Effectiveness of Mechanisms and Models of Coordination between Organizations, Agencies and Bodies Providing or Financing Health Services in Humanitarian Crises: A Systematic Review
The aim of this review was to assess how, during and after humanitarian crises, different mechanisms and models of coordination between organizations, agencies and bodies providing or financing health services compare in terms of access to health services and health outcomes.
The available evidence suggested that information coordination between bodies providing health services in humanitarian crises settings may be effective in improving health systems inputs. There is additional evidence suggesting that management/directive coordination such as the cluster model may improve health system inputs in addition to access to health services. None of the included studies assessed coordination through common representation and framework coordination. The evidence was judged to be of very low quality.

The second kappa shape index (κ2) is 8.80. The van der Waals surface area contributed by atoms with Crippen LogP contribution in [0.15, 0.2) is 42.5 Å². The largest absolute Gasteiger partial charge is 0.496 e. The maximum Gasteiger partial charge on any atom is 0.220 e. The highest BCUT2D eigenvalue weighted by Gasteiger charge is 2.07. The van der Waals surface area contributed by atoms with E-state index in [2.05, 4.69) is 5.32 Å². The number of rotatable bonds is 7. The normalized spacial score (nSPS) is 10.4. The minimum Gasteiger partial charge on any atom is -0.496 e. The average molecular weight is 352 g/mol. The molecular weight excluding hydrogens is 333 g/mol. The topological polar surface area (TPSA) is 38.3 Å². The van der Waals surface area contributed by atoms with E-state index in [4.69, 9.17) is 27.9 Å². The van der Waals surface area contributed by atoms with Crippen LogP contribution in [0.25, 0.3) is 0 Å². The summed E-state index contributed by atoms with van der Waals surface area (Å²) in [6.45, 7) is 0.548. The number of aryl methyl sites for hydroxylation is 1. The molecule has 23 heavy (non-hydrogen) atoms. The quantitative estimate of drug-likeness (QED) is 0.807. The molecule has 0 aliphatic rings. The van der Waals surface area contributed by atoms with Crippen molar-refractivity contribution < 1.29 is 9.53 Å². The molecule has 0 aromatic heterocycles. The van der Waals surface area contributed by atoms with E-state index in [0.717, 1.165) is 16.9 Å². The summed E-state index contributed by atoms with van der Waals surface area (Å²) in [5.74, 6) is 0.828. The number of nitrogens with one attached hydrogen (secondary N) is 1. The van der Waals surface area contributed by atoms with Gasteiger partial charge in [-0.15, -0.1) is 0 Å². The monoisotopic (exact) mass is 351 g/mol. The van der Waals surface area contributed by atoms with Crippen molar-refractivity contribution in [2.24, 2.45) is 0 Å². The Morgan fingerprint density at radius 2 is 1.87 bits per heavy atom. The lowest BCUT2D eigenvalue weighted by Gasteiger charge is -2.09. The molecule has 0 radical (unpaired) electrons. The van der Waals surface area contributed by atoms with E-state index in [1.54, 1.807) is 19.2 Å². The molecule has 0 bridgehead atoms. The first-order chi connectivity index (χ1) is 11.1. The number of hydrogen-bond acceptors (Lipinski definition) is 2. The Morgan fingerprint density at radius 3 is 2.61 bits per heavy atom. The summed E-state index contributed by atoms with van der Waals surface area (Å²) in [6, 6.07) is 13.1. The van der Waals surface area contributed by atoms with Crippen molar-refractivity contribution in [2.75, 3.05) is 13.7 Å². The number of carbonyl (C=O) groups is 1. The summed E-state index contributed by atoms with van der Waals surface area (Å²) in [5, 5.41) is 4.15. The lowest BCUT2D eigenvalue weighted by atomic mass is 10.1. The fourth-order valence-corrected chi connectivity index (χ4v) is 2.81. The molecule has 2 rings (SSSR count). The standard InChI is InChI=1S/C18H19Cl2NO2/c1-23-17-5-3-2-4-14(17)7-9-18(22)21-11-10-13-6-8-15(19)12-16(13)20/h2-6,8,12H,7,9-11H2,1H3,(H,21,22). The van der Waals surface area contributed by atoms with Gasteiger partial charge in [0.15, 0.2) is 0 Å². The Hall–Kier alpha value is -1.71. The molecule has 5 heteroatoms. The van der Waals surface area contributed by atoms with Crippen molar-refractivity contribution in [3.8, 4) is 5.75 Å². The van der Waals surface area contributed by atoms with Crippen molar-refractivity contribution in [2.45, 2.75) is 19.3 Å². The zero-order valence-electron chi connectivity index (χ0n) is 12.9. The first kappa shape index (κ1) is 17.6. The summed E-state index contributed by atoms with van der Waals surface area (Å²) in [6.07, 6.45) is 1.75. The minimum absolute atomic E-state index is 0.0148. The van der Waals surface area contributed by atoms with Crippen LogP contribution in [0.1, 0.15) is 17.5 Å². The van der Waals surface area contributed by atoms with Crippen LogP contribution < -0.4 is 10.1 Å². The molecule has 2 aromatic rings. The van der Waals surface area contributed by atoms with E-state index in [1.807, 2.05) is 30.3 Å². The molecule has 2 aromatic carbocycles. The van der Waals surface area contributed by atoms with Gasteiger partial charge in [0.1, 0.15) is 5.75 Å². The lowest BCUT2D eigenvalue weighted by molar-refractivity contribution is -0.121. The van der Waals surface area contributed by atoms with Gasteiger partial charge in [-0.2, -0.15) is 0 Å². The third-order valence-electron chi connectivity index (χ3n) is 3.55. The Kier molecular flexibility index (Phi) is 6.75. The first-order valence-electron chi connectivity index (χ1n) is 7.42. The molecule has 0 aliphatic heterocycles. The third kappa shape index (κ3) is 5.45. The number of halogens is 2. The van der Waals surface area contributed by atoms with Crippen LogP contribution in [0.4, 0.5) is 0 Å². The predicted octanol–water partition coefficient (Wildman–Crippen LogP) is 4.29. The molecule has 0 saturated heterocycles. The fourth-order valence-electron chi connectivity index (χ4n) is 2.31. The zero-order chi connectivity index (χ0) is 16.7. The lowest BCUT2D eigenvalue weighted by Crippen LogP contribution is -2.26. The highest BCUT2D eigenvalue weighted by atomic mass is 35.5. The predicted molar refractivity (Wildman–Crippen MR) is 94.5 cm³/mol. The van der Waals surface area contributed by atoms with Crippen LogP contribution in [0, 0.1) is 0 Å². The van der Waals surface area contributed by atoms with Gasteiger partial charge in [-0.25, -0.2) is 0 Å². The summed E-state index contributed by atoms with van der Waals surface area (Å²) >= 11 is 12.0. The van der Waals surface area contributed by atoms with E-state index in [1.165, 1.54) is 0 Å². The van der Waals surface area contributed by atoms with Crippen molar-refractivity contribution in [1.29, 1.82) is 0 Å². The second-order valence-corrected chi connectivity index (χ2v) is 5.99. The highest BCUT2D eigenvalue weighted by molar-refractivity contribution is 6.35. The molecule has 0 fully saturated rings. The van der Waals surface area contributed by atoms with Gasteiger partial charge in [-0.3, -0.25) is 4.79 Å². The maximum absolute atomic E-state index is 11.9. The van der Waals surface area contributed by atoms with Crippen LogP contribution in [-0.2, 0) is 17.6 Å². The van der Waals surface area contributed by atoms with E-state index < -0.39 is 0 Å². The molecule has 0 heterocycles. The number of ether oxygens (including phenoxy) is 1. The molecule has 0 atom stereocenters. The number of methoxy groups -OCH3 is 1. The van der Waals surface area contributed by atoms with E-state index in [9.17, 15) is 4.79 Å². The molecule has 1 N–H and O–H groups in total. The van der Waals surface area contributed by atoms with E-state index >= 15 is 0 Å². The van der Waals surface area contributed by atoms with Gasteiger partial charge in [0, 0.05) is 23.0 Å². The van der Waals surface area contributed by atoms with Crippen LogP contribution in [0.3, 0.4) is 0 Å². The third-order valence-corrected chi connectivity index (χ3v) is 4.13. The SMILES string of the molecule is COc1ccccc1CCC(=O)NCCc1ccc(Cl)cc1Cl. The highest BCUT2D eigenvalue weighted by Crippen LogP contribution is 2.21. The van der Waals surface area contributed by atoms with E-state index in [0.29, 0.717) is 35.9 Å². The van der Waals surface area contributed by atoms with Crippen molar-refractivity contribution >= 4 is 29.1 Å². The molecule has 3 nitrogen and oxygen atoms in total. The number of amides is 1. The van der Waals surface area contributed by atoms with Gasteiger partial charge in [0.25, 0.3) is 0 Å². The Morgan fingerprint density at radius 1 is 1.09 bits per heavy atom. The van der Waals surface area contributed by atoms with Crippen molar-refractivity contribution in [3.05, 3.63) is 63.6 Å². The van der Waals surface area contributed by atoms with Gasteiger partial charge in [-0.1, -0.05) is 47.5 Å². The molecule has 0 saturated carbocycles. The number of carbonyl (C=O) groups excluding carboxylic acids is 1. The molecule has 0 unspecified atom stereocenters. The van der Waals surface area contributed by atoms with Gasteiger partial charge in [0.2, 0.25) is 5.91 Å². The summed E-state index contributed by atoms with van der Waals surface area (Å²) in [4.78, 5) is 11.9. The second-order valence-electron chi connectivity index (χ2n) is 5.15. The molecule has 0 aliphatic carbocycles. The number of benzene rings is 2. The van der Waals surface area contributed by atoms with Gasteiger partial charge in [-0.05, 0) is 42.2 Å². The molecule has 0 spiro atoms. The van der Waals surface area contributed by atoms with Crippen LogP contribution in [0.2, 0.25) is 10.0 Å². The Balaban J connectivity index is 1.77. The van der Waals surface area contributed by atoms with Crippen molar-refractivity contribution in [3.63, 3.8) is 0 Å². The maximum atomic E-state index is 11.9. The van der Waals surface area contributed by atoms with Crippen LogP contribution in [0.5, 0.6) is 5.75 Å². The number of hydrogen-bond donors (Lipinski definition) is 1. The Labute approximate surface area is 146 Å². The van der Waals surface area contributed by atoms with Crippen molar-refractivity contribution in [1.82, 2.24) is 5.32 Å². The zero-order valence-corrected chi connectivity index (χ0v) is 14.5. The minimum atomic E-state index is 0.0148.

Burns, Cardiovascular conditions, Child health, Conflict, Cyclone/Hurricane/Typhoon, Disability, Ear nose throat and eye conditions, Early Recovery, Earthquake, Endocrine and metabolic conditions, Flash flood/Flood, Gastrointestinal/Abdominal conditions, Genitourinary and gynaecologic conditions, Health, HIV and sexually transmitted infections, Infections and infectious diseases (all), Injuries (all), Malaria and protozoal infections, Maternal and perinatal health, Mental health, Neoplasms and hematologic conditions, Nervous system and neurologic conditions, Non-communicable diseases (all), Orthopedic injuries, Other injuries, Pain and anaesthesia, Poisonings, Respiratory conditions, Rheumatologic conditions, Sexual and reproductive health, Skin infections, Tobacco drugs and alcohol, Vaccine-preventable infections, Viral fevers/VHF, Zoonotic and other pathogens